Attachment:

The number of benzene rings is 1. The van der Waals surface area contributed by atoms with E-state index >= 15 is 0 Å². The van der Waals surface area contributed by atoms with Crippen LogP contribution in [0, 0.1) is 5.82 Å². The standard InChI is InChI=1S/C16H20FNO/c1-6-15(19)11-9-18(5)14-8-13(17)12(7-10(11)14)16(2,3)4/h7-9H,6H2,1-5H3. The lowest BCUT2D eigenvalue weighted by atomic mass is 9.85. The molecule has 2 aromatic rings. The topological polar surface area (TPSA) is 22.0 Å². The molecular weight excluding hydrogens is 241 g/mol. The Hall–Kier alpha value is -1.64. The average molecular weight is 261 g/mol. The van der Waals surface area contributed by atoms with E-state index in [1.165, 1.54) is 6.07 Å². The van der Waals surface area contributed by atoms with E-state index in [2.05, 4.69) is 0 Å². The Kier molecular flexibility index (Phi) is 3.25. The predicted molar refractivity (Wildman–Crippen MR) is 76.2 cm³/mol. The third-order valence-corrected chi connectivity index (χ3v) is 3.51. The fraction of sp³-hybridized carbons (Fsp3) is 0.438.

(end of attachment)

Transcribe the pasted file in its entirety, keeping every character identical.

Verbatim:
The number of benzene rings is 1. The van der Waals surface area contributed by atoms with E-state index >= 15 is 0 Å². The van der Waals surface area contributed by atoms with Crippen LogP contribution in [0, 0.1) is 5.82 Å². The standard InChI is InChI=1S/C16H20FNO/c1-6-15(19)11-9-18(5)14-8-13(17)12(7-10(11)14)16(2,3)4/h7-9H,6H2,1-5H3. The lowest BCUT2D eigenvalue weighted by atomic mass is 9.85. The molecule has 2 aromatic rings. The topological polar surface area (TPSA) is 22.0 Å². The molecular weight excluding hydrogens is 241 g/mol. The Hall–Kier alpha value is -1.64. The average molecular weight is 261 g/mol. The van der Waals surface area contributed by atoms with E-state index in [1.165, 1.54) is 6.07 Å². The van der Waals surface area contributed by atoms with E-state index in [2.05, 4.69) is 0 Å². The Kier molecular flexibility index (Phi) is 3.25. The predicted molar refractivity (Wildman–Crippen MR) is 76.2 cm³/mol. The third-order valence-corrected chi connectivity index (χ3v) is 3.51. The fraction of sp³-hybridized carbons (Fsp3) is 0.438.